After several years of trying, I am excited to report that renewable energy has returned to Bottom Farm!

As a family we have always been environmentally aware and energy efficient even if, originally, we didn’t realise it. Let me explain. Most actions we take as a society to become more energy efficient are driven nowadays by doing the right thing for the environment and for future generations. In my mind this is the right thing to do. However, these actions are also good common sense and a great way to save a bit of money.

Many years ago, my pioneering Grandfather became one of the first people in Britain to generate electricity from a windmill for his home, see the timeline on our website showing this. He also built his own solar panels to heat water, so he could have a hot bath in the evenings. Later, my Father made his own central heating boiler to burn waste timber from the local timber yard to heat our house. I remember as a teenager in school holidays, having to fill and light the boiler every morning with six-foot lengths of off-cut pine, leftover from the manufacture of garden sheds and fences. Without this boiler, we wouldn’t have hot water, or a warm house. 

Today such practices would be applauded as great examples of people doing their bit for the environment. However, the reality was that both my Father and Grandfather, were driven by ways to run their homes efficiently in order to save a bit of money. Plus they both enjoyed trying to do things a bit differently. Eventually the timber yard closed down and the boiler was at the end of its life, so it was replaced with a modern oil-fired central heating boiler.


solar power windmill

Duncan’s grandfather’s home-built windmill


Move forward a few years and people became more aware of our effect on the environment and potential ways to ‘reduce one’s carbon footprint’ by creating ‘renewable energy’ using a whole range of new and exciting technologies such as: solar photo voltaic systems; biomass boilers or combined heat and power; ground source heat pumps; rain water harvesting and several more. We have collected rain water both on the farm and at our home for many years. Our youngest daughter, Amelia, was talking about this in her geography class only the other day, not realising that this is still relatively unusual, as she assumed this was standard in all homes and couldn’t understand why not.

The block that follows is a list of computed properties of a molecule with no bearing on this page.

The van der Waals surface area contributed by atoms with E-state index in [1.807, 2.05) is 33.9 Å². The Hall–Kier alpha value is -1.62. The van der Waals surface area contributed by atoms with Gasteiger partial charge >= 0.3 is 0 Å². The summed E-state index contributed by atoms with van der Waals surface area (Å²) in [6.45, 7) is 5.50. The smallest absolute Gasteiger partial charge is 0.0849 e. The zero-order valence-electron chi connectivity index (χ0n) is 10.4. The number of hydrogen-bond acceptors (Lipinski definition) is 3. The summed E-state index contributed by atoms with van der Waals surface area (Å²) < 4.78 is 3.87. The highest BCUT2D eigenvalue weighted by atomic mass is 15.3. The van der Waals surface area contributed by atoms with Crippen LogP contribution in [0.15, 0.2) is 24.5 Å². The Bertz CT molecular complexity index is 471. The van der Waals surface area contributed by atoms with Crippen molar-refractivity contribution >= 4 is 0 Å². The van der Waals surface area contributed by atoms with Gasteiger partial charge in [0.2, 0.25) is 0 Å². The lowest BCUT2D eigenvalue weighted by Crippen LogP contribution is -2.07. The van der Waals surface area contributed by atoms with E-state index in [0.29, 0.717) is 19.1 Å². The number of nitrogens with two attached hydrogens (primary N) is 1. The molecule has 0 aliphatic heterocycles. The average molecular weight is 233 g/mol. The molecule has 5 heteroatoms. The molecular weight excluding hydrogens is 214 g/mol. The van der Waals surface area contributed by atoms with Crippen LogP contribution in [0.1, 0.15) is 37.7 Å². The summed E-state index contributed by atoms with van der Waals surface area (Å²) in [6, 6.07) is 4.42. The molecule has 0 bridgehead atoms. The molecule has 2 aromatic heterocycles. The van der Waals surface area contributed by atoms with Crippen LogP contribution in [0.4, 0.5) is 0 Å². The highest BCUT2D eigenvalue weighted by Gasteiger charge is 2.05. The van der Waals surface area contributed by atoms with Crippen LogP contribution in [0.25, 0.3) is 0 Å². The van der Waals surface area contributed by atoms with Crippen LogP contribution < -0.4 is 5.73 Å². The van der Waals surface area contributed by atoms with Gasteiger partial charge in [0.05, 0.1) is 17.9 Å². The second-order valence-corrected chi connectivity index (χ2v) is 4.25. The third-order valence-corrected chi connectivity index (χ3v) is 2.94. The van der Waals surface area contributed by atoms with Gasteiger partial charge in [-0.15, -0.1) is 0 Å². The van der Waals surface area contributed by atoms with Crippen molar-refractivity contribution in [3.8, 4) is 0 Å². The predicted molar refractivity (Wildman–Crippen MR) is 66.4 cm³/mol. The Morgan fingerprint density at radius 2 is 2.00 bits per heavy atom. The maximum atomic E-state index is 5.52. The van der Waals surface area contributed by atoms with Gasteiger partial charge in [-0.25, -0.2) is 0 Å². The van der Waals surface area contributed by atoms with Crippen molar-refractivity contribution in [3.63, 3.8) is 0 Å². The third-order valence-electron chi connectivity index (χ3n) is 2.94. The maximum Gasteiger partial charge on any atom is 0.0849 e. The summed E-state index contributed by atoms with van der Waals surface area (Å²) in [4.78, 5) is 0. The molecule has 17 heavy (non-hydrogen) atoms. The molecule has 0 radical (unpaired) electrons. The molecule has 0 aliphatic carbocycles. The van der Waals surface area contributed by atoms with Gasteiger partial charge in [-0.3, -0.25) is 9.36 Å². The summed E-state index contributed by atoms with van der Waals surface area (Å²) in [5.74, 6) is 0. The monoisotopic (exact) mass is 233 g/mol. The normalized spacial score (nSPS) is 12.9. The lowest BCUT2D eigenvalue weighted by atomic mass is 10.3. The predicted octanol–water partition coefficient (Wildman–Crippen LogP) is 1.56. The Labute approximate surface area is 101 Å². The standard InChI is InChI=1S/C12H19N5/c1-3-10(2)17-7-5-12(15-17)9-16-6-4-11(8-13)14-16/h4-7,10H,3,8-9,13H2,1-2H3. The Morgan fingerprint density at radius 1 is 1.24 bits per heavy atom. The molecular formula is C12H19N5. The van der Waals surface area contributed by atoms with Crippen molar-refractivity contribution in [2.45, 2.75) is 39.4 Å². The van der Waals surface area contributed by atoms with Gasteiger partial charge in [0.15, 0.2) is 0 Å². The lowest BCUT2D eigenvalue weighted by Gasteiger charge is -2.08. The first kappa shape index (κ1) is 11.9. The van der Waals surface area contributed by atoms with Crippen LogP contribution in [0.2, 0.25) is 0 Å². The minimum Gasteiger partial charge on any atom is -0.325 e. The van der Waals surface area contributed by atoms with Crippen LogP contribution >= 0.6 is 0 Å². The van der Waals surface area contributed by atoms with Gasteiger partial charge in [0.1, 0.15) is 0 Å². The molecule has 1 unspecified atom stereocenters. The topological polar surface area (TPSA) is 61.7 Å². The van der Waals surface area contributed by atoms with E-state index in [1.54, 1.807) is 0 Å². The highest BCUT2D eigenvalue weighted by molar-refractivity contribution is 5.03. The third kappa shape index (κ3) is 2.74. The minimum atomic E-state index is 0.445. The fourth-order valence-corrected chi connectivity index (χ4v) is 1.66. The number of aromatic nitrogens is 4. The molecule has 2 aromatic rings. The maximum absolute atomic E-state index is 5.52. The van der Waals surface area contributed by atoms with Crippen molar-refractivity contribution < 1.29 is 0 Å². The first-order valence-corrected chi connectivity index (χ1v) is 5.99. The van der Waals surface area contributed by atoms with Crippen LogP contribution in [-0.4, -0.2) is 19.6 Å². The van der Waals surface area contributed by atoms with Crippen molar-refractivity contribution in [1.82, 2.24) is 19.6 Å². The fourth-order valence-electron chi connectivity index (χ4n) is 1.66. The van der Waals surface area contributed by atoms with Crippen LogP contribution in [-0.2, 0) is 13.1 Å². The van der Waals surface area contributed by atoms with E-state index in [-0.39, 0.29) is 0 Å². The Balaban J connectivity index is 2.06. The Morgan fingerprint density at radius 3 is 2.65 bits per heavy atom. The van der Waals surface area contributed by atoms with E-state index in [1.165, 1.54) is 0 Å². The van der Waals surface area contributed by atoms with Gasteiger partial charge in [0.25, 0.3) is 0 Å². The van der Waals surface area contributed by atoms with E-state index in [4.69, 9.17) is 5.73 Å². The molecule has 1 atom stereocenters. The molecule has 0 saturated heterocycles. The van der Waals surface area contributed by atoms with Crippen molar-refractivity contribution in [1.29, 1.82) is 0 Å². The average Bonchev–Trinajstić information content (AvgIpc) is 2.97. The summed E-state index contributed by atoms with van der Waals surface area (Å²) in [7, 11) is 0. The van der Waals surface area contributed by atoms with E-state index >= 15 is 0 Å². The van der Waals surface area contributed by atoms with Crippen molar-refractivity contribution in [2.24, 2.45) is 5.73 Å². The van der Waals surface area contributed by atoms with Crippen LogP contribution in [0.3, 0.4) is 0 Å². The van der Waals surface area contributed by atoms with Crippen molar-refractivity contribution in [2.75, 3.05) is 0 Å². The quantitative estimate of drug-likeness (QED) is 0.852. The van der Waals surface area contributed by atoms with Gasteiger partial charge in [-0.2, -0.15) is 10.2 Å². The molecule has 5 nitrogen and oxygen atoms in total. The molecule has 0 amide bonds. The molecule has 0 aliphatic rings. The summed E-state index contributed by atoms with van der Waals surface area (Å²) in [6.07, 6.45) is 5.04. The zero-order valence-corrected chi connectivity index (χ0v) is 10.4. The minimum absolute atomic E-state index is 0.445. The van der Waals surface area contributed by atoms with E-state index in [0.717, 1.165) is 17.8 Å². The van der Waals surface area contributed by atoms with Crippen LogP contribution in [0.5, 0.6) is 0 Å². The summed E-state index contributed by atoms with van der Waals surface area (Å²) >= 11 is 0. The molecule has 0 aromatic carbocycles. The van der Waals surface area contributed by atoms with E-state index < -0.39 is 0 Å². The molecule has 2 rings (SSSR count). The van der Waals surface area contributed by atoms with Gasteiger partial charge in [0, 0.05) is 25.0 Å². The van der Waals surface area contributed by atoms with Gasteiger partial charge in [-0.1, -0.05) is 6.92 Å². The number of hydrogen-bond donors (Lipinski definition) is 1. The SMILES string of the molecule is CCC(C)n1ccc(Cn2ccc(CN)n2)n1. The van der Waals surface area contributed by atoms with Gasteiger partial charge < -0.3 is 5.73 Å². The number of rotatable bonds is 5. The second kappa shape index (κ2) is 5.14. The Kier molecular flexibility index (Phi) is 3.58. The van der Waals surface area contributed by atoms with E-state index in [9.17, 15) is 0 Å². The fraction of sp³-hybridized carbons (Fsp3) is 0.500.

Apart from rainwater harvesting and other good practises like using LED lighting, or even encouraging people to turn lights off, or to keep doors closed when it is cold, we have not had any renewable energy at Bottom Farm for over fifteen years. This was not for lack of trying though…

Around the turn of the Millennium, we looked at installing a wind farm on the farm. I was keen to follow in my Grandfather’s footsteps and thought people would love the idea, but unfortunately our neighbours in the village were not quite as enthusiastic as I was. We gave up on that idea soon after. Later, when Farrington Oils needed more electricity, I looked at putting solar panels on the factory roof, however it turned out that as we live in a small village, with Bottom Farm being at the end of the power line, we had the wrong sort of electricity and not enough of it to work with solar panels. So again, a dead end.


solar power grain store 1

Our grain store, pre-solar panels


solar power grain store 2

Our grain store, during solar panel installation


Now after three years of planning, working with the local electricity supplier and substantial investment on our part, we now have a new electricity supply to Bottom Farm. The local electricity supplier is delighted with this as they can give a more reliable supply to the rest of Hargrave, meaning that lights and televisions will stay on in the winter months. More importantly, it is now the right sort of electricity to work with solar panels!

We now finally have solar panels on two barn roofs, which will generate over half the total electricity we use at Bottom Farm. So, when you enjoy using Mellow Yellow in your cooking, just think, your little bottle of sunshine is grown using the power of the sun and then cold pressed with the power of the sun too. Surely that’s got to be good for all our futures? 


solar panels finished

Our grain store with completed solar panels


Duncan Farrington

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